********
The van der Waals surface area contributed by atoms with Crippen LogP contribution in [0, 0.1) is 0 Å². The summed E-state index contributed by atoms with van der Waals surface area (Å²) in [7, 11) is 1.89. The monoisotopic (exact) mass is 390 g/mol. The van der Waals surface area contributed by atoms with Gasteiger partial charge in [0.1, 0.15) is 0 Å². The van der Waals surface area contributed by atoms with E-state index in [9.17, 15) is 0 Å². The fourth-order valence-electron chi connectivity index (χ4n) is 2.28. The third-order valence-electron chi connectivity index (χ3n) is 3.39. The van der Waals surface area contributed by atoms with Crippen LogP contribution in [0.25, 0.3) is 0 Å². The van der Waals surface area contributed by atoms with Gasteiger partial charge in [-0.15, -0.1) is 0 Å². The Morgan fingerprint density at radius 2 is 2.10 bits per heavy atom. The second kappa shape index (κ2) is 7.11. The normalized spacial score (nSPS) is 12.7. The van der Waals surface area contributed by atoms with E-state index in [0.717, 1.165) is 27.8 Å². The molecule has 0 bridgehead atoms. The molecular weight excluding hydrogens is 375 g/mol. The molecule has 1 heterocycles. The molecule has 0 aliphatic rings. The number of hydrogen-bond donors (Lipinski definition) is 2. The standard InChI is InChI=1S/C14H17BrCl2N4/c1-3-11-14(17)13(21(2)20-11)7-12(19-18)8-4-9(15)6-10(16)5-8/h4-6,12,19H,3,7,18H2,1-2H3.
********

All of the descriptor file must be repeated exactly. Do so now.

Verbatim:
The van der Waals surface area contributed by atoms with Crippen LogP contribution in [0, 0.1) is 0 Å². The summed E-state index contributed by atoms with van der Waals surface area (Å²) in [7, 11) is 1.89. The monoisotopic (exact) mass is 390 g/mol. The van der Waals surface area contributed by atoms with Gasteiger partial charge in [0.1, 0.15) is 0 Å². The van der Waals surface area contributed by atoms with E-state index in [9.17, 15) is 0 Å². The fourth-order valence-electron chi connectivity index (χ4n) is 2.28. The third-order valence-electron chi connectivity index (χ3n) is 3.39. The van der Waals surface area contributed by atoms with Crippen LogP contribution in [0.25, 0.3) is 0 Å². The van der Waals surface area contributed by atoms with Gasteiger partial charge in [-0.15, -0.1) is 0 Å². The Morgan fingerprint density at radius 2 is 2.10 bits per heavy atom. The second kappa shape index (κ2) is 7.11. The normalized spacial score (nSPS) is 12.7. The van der Waals surface area contributed by atoms with E-state index in [0.717, 1.165) is 27.8 Å². The molecule has 0 bridgehead atoms. The molecular weight excluding hydrogens is 375 g/mol. The molecule has 1 heterocycles. The molecule has 0 aliphatic rings. The number of hydrogen-bond donors (Lipinski definition) is 2. The standard InChI is InChI=1S/C14H17BrCl2N4/c1-3-11-14(17)13(21(2)20-11)7-12(19-18)8-4-9(15)6-10(16)5-8/h4-6,12,19H,3,7,18H2,1-2H3.